Chan, F., Barth, J.A., Lubchenco, J., Kirincich, A., Weeks, H., Peterson, W.T., Menge, B.A. (2008). Emergence of Anoxia in the California Current Large Marine Ecosystem. Science, 319(5865), 920. | DOI: 10.1126/science.1149016 [PDF]. (story and data figure).
LATimes (quotes and "dead zone" graphic).
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I met Lubchenco many years ago when she was a young and eager beaver and it has been interesting watching her career grow. She doesn't know me, but I do read her interesting work.
Living as I have, in Oregon and Washington for the last couple decades, this news has me just a little pissed off.
One has to wonder if there aren't also terrestrial zones of hypoxia/anoxia though: How else to account for Bush, Cheney, and the rest of the legions of "climate skeptic" morons' mental damage?
Deniers like to pooh-pooh mathematical models and computer simulations. It's a little different when the damage is right there in front of them.
It's foolish to blame Bush/Cheney for this, it is the American public whose ravenous consumption of resources has led to this. We do not to leave air conditioners running in office buildings all night long, electric lights brightening up cities when no one is out, and building house and car after house and car that is not energy efficient.
I keep wondering if it would help re-oxygenate these zones if we all go buy a bunch of OxyClean (brand), or similar products and go dump them into these damaged areas of the coastal waters? Or hydrogen peroxide?
In reading articles about the dead zones, there are often lists of things to NOT do......but what can we DO?
Any thought given to the fact that the west coast is part of the ring of fire, a geologically active region of the world? Volcanos can emit toxic gases that are more dense and therefore displace oxygen. Mountaineers succumb to these "oxygen deprived zones" each year. While GW might indeed be a factor, there could certainly be other possibilites....
Oh no, please do not dump abrasive cleaning products into the water! Dead zones are mainly a result of stormwater and groundwater drainage--especially from fertilizers that cause algal blooms that suffocate all marine life below (usually within less than 100 meters from the shore, as this is where most of the bottom of the ocean food chain live).
I think what you can do to help is to:
* buy organic/sustainable produce and other products
* start using "green friendly" dishsoaps and detergents
* stop using fertilizers (for gardens, lawns, etc)
* read up more on this stuff to find out what you can do to help!
Likely fishes detect these areas are able to escape.
Are there indications the deadzones are related to micro or macro changes in oceanic current? I find it hard to believe it is just surface temperature and nitrates related. Not that those are good things.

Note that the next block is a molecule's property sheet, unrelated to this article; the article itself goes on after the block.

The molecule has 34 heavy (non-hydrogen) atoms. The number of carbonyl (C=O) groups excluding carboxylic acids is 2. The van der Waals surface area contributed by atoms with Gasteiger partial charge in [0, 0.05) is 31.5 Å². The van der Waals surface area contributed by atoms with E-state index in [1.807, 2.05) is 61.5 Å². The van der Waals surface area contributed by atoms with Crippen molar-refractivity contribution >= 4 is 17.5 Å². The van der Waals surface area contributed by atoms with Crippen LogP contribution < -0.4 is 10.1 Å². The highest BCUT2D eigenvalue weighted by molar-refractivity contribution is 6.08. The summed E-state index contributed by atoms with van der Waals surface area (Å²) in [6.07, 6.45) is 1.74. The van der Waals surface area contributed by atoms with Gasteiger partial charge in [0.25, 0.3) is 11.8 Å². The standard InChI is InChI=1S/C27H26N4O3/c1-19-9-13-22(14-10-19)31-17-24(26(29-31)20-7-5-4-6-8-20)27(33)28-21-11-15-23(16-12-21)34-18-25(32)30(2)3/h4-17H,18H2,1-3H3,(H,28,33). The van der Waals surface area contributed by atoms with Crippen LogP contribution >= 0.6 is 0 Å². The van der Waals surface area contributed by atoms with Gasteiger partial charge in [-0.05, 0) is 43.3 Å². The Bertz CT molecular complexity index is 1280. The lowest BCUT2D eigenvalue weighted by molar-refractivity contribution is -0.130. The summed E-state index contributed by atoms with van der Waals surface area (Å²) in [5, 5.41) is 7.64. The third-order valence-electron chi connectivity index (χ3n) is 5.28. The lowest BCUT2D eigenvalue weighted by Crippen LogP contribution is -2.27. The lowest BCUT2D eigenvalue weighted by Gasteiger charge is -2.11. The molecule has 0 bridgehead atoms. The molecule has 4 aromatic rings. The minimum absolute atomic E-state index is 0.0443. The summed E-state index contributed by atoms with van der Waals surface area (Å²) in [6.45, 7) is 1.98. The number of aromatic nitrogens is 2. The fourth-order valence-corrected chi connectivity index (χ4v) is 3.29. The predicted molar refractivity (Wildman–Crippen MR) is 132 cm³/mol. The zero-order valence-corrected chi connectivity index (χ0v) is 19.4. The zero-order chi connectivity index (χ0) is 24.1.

I wonder if the drought conditions are causing different farming techinques in some ways.
One thing you can do is seek out organic and biodynamically produced fruit, vegies, dairy, eggs & meats. Unless you vote with your dollars for environmentally responsible and sustainable farming practices, you are simply being a part of the problem. While you keep buying produce from "chemical farms", those farms have very little incentive to change their ways. Government regulations to stop polluters are too slow and ineffective: stop giving your money to the destroyers, and encourage the nurturers.
There's a huge issue most people are ignoring.
Synthetic fossil fuel based fertilizers have for the most part displaced human and animal waste which is now mostly flushed into the ocean instead of being returned to the soil. Such behavior not only strips the soil of the trace elements needed for life, it also dumps them into the ocean where they feed the megablooms that are killing everything else.
I invite everyone to click the URL that goes to a little BBC article because it's not just the US - it's global. Then, you can google peak fish because we're already past it.
A recent study found that the total north Atlantic fishing fleet now brings in less than the top 10 wooden sailing ships did before WW1. Think about it.
Damn... that was a really interesting article right up until bloody global warming was whipped out. Tedious boogeyman, do some real science please!
these zones are not 'dead'; they are anaerobic. there are plenty of microbes capable of living without oxygen.
you say global warming is the cause but what about the tons and tons and still more tons of deadly nerve agents and other
deadly substances dumped there by the DOD. America has lined the shores with all manner of toxic soup.this is enough to cause an extermination of humans. do not swim off the shores of America.
Vemba, the survival of unicellular creatures does not negate the tremendous impact of the wide spread deaths of the multicellular creatures.
In response to #5 there is somthing you can do and it's called AquaPuck which will accomplish exactly what you proposed. It is our patented technology which delivers a time release oxygen and benefical bacterial to correct the effect of the dead zone. Take a look at our web site and if you require further information give us a call.
Wow, what a great job. I linked this up to my blog.